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I'm trying to find the R/S configuration of this molecule right here: Molecule structure

At first I tried to find the rotation and then reverse it (since H is pointing outwards), I got an S configuration (drawn poorly here):

First attempt

Then I tried to use the enantiomers method. I swapped the Br and the H then tried to find the configuration of the new molecule. And, I got an S configuration (of the resulting new molecule, which leads to the original having R configuration), which is not what I expected:

Second attempt

I don't know what I've done wrong here, the two attempts should lead to the same result (unless I've done something wrong). I tried looking up other R/S config examples using the enantiomers method (switching method) and what I've noticed is that the wedge and the dotted lines are right next to each other, like this for example:

enter image description here

While the molecule above has a straight (?) line in between:

enter image description here

So does that mean I can only switch groups when the wedge and the dotted lines are next to each other? Or was the first method wrong? Please kindly explain. Thank you.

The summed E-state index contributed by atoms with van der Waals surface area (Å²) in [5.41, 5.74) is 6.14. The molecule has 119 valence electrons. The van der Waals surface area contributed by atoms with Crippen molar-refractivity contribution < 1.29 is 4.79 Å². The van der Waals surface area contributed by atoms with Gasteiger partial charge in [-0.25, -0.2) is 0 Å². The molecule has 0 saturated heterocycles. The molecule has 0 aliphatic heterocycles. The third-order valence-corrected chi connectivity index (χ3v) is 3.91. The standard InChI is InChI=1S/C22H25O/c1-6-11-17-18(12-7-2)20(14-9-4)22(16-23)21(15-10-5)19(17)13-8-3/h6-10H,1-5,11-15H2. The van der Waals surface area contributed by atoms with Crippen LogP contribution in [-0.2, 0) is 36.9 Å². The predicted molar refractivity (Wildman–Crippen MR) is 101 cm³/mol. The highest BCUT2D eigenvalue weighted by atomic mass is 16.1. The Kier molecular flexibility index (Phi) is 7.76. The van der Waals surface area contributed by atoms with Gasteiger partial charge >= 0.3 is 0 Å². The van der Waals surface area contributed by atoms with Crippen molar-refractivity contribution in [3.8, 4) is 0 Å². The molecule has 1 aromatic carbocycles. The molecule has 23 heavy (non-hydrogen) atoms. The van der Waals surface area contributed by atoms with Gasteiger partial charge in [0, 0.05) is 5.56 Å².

Update 1 I've added a 3D visualization of the molecule. The big red ball is bromine, the gray medium-sized balls are carbon atoms, and the little white ones are hydrogens. I've marked the chiral center (green arrow pointing to it) for clarity. I've also rotated the molecule so that the bromine is pointing outwards.

Model

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    $\begingroup$ Have you tried building a 3D model to make sure you have not mistakenly swapped the configuration? $\endgroup$
    – matt_black
    Oct 6, 2022 at 12:49
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    $\begingroup$ Just my two cents: the way your stereocenter is drawn seems to make it unassignable (it is ambiguous). With that perspective, you could have either two wedged bonds or two dashed bonds to form a tetrahedron. Both your assignments are correct but for different (and unattainable) carbon geometries. The angles are a mess. $\endgroup$ Oct 6, 2022 at 13:47
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    $\begingroup$ I agree, poor drawing! Make the carbon in question look like it is tetrahedral. In your first picture, move the dashed bromine pointing northeast to a position pointing northwest, and still dashed ,just above the bold hydrogen. Now you should have no problems in visualization. $\endgroup$
    – user55119
    Oct 6, 2022 at 19:53
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    $\begingroup$ As long as it keeps pointing inwards, yes. $\endgroup$ Oct 7, 2022 at 6:55
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    $\begingroup$ Follow Ivan's lead. I would tweek tha methyl group like this. You might be interested in this. $\endgroup$
    – user55119
    Oct 7, 2022 at 18:57

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